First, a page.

In May, I asserted that "Microsoft Edge on Windows 10 should be repurchased – re-created from scratch to work as it does on the mobile. It should be a user experience shell, a mobile app built on top of browser rendering, which in this case is called EdgeHTML and is part of Windows 10. "
So in September, I noticed that Microsoft Edge is what's wrong with Windows 10. Like Windows 10, Edge is full of nonsense features that get people will ever use. This made Edge "a complexity, a mess … full of inconsistencies."
Then the hammer fell.
In early December, Microsoft announced that it would cease to waste its time trying to make Edge compatible with web standards – a losing battle since its browser is updated only twice a year, and rebuilds it on Google's open source chrome engine. . Yes, it is doubtful; It's always. But this was the right choice for a browser that is basically a race, at best.
Granted, that's Microsoft. Then the announcement was vague on detail and poorly communicated. But after finding out some important details separately – for example, Edge will support Chrome extensions – even some doubters began to see the light.
"Microsoft reviews Chromium is all up," I wrote. "There is no bad news here at all. And with a sudden bright future, we can look back in 2018, for all its fears, like the time when the software giant finally started fighting back for Windows."
4. Windows 10 on ARM users in Always-connected PC era
2018 was the year we finally got to try Windows 10 on ARM on real-time shipping PCs. And the experience was … not positive.
The problems were many times. The first PCs, based on Qualcomm's Snapdragon 835 chipset, provided a fantastic battery life and excellent, always-connected connection. But the performance was terrible, and the compatibility was enormously problematic.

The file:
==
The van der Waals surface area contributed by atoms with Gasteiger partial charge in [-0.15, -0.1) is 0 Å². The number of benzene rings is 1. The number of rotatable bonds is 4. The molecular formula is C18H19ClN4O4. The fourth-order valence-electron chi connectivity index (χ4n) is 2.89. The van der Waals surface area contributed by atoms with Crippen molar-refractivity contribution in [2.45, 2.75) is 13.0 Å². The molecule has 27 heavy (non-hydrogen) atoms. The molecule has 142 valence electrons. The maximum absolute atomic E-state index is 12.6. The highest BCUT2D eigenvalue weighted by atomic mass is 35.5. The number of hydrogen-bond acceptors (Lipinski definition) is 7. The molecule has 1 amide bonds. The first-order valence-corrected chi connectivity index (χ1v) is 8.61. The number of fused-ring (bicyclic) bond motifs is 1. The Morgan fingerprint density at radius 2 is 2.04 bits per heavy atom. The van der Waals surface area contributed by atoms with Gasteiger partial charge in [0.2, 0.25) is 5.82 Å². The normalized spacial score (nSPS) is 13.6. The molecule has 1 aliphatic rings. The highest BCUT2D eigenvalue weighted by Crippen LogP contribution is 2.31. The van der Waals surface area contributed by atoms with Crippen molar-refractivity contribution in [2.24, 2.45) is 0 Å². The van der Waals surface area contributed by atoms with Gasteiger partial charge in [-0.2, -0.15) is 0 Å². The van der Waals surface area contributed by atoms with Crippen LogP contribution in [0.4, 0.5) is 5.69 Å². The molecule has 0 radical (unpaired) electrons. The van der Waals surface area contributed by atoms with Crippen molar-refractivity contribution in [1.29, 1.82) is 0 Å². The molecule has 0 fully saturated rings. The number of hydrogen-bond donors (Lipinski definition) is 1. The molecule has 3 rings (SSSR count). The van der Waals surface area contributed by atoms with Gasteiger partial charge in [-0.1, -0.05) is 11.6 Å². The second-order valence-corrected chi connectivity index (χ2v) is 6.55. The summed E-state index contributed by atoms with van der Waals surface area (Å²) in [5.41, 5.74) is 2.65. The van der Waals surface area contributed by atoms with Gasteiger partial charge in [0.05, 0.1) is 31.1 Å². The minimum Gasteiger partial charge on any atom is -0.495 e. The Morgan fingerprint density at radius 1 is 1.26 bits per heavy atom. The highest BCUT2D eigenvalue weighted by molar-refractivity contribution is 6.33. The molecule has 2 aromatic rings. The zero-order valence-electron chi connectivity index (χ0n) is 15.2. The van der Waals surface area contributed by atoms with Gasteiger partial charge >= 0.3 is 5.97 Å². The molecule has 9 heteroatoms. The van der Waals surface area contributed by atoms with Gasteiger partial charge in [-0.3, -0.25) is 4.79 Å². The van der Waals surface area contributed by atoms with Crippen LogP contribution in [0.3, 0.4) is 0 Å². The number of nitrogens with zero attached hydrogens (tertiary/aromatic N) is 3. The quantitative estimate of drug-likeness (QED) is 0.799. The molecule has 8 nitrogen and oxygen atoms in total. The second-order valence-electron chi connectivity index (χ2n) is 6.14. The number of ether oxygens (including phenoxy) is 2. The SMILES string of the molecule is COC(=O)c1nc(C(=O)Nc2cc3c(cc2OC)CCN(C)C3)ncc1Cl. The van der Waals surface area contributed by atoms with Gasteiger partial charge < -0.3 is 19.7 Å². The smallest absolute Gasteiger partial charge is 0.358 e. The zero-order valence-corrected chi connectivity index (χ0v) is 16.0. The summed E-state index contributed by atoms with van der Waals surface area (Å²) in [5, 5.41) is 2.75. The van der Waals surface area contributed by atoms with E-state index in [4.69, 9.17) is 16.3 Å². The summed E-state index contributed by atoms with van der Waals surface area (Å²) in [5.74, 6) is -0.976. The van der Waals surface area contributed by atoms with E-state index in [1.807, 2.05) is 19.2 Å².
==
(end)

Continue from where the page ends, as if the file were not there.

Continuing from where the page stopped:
Fortunately, Qualcomm has a plan. It launched a second-generation Snapdragon 850 chipset for PC at the end of 2018, with less performance gains, and it announced a much better Snapdragon 8cx in mid-2019 which will ultimately offer Intel Core i5 level performance. It worked with Microsoft to support 64-bit native (but not Intel) apps. And it brings both Chrome and Firefox to the platform as well.
Snapdragon 850 helps Windows 10 on ARM make sense, provided you can live with compatibility issues. But 8cx is where this platform really wants to take off. And it doesn't happen until next year.
5. Microsoft embraces Linux with Azure Sphere
We've seen headlines about Microsoft "embracing" open source and Linux many times over the past few years. But it wasn't until the software giant announced its own Linux-based client platform called Azure Sphere that this reality really hit home. Microsoft chose Linux over Windows because Linux is more composed and can be used on much lower hardware. And of course it fits well into Microsoft's wider "intelligent cloud, intelligent edge" mantra.
Some kind of makes you wonder about embracing Linux more generally, makes even more sense.
6. Microsoft lied about the number of users of Windows 10